Thursday, October 4, 2012

Jackson v. Maryland

On September 5, 2012, the Court of Special Appeals filed its opinion, by Judge Hotten, in Jackson v. Maryland, No. 1159, September Term 2011.  The case arises from the conviction of Mr. Jackson related to a home invasion and murder in Prince George's County, Maryland.  Like many, many murders and other violent crimes, the genesis of this crime was in drugs.  Specifically, Appellant Jackson and Jamar Jones broke into a stash house, robbed it, ran into three people, and turned seriously violent.   

After being arrested, Appellant Jackson retained counsel.  Of course, no attorney could represent both Mr. Jackson  and Mr. Jones ethically given the facts of this case.  The day after the robbery and murder, Mr. Jackson drove Mr. Jones to his attorney's office, where Mr. Jones, at the time seemingly unrepresented, proceeded to give a statement to Mr. Jackson's attorney that Mr. Jackson was not present at the time the crimes were committed, and that Mr. Jackson committed the crimes.  Mr. Jones's attorney hand wrote Mr. Jackson's statement, which Mr. Jackson then reviewed and signed.  A law clerk was also present when the statement was given.  The law clerk thought Mr. Jones's actions were "very odd."  The law clerk also testified that the statement was drafted as a "give and take" with counsel, and not a transcription of a statement orally given by Mr. Jones.  

Essentially, Mr. Jones's story is that a third person, "Darren Johnson" and Mr. Jones broke into the stash house, but the shooting was in self-defense and Mr. Jackson was not present.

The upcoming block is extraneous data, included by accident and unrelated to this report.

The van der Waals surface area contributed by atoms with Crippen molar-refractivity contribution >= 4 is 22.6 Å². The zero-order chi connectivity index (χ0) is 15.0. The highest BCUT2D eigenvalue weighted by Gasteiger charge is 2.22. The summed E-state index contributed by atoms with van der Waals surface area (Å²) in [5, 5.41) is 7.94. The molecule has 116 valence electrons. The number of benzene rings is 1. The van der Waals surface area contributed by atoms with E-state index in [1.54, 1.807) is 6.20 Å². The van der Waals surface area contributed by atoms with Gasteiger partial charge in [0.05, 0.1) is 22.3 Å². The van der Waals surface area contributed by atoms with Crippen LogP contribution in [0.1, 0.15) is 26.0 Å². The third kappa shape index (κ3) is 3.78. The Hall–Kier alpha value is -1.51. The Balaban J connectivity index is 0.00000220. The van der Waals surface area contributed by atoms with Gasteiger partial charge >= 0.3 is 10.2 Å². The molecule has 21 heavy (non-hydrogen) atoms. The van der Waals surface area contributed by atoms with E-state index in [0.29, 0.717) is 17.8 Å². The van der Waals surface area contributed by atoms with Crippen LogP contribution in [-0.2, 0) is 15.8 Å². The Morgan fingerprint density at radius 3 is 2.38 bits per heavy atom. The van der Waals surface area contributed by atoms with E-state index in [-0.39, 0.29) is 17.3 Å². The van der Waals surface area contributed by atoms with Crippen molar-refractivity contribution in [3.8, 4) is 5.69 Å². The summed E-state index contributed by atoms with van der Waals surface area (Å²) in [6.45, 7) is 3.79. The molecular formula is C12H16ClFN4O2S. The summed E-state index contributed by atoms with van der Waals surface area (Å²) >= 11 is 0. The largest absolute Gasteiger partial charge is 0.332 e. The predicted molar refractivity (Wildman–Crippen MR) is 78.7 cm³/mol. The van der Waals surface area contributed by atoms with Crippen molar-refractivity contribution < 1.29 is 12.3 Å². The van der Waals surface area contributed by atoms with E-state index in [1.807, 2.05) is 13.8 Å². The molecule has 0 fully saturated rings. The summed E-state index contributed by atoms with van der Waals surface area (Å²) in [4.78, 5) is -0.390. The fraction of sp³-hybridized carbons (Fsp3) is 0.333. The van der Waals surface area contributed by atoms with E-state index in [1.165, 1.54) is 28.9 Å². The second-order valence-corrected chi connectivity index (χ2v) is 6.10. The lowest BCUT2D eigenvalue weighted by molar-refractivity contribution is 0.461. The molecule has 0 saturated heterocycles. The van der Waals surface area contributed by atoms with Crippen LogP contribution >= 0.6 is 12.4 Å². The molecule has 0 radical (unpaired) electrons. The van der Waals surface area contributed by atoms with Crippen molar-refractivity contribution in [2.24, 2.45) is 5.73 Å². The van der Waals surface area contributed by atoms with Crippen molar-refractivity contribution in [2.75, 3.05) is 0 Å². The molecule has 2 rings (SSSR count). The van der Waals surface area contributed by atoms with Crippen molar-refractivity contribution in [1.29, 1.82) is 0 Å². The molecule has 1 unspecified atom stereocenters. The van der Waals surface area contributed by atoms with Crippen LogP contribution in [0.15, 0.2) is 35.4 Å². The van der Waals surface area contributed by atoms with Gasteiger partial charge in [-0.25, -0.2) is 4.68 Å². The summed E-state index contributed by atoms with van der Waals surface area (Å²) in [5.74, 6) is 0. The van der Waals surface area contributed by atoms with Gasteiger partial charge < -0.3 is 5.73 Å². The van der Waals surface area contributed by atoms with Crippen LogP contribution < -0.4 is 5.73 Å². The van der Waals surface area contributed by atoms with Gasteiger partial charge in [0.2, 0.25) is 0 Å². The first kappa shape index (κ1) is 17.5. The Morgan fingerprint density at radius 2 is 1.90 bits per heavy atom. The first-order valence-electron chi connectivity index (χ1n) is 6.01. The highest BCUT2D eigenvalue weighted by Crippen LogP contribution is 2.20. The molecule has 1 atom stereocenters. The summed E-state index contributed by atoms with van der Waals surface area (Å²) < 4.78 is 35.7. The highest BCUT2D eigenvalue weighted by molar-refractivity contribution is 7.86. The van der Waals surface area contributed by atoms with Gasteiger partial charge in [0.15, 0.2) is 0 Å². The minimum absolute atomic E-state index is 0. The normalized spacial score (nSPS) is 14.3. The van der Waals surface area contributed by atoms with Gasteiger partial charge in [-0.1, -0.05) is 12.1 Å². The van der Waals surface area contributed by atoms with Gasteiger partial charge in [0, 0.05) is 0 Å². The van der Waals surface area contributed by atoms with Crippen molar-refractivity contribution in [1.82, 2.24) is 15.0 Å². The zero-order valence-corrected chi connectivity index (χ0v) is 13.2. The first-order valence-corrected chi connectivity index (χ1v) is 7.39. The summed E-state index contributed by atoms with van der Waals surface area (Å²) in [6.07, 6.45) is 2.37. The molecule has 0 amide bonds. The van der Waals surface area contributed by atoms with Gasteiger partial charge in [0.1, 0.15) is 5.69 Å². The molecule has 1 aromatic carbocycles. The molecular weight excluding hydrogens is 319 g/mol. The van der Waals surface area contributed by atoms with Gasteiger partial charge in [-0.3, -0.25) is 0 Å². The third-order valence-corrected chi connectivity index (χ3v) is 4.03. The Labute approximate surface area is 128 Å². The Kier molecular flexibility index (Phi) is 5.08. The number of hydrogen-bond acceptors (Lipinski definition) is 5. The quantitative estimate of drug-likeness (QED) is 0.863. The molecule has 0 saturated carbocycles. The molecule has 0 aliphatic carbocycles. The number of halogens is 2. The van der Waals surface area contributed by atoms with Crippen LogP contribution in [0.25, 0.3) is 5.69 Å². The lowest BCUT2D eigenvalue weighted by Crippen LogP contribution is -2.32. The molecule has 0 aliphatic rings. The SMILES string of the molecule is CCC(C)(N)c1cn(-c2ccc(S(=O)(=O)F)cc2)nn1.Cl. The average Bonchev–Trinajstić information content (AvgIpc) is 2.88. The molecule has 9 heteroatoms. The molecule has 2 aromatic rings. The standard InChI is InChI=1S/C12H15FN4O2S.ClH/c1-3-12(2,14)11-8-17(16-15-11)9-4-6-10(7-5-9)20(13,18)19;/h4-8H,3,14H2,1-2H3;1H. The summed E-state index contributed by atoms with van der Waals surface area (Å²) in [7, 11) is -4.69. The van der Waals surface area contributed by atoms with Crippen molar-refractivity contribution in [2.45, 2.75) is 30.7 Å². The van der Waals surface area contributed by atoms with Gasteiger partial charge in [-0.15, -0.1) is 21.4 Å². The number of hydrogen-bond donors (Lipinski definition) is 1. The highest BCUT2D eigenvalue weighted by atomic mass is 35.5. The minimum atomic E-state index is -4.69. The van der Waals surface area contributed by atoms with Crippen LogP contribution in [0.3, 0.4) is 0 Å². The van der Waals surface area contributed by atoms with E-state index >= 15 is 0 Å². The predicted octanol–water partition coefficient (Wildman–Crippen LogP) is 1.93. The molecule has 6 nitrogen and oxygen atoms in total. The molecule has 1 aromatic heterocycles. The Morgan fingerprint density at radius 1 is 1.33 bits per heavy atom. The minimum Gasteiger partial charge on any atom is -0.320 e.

On appeal, the issue presented was whether the circuit court "erred in disallowing a written statement of an unavailable declarant, when the appellant sought its admittance as a declaration against penal interest pursuant to Rule 5-804(b)(3)."  In other words, whether the circuit court erred by disallowing Mr. Jones's  statement to be entered into evidence.

Rule 5-804(b)(3) states that "[a] statement which was at the time of its making so contrary to the declarant's pecuniary or proprietary interest, so tended to subject the declarant to civil or criminal liability, or so tended to render invalid a claim by the declarant against another, that a reasonable person in the declarant's position would not have made the statement unless the person believes it to be true.  A statement tending to expose the declarant to criminal liability and offered in a criminal case is not admissible unless corroborating circumstances clearly indicate the trustworthiness of the statement."

In Jackson, Mr. Jones was unavailable because he invoked his Fifth Amendment right not to testify at Mr. Jackson's trial, as his testimony could serve to incriminate him.  While the parties agreed that Mr. Jones was unavailable, the State sought to exclude Mr. Jones's statement as lacking reliability and not truly being against Mr. Jones's penal interest.  

Judge Hotten agreed that the trial court did not err in finding that the statement illustrated "insufficient indicia of reliability."  As noted above, the fact surrounding the creation of the statement are odd, to say the least.  Further, the Court of Special Appeals noted that Mr. Jones's "self-defense claim weighs against his

statement being trustworthy and exhibiting necessary corroboration."  The Court noted that the thrust of the statement was exculpatory to Mr. Jones, as he was claiming self-defense, and Mr. Jackson's absence was merely an aside.  Further the Court found that "the circuit court properly found the entire statement to be unreliable, untrustworthy, lacking corroboration, and, thus, inadmissible."

No comments:

Post a Comment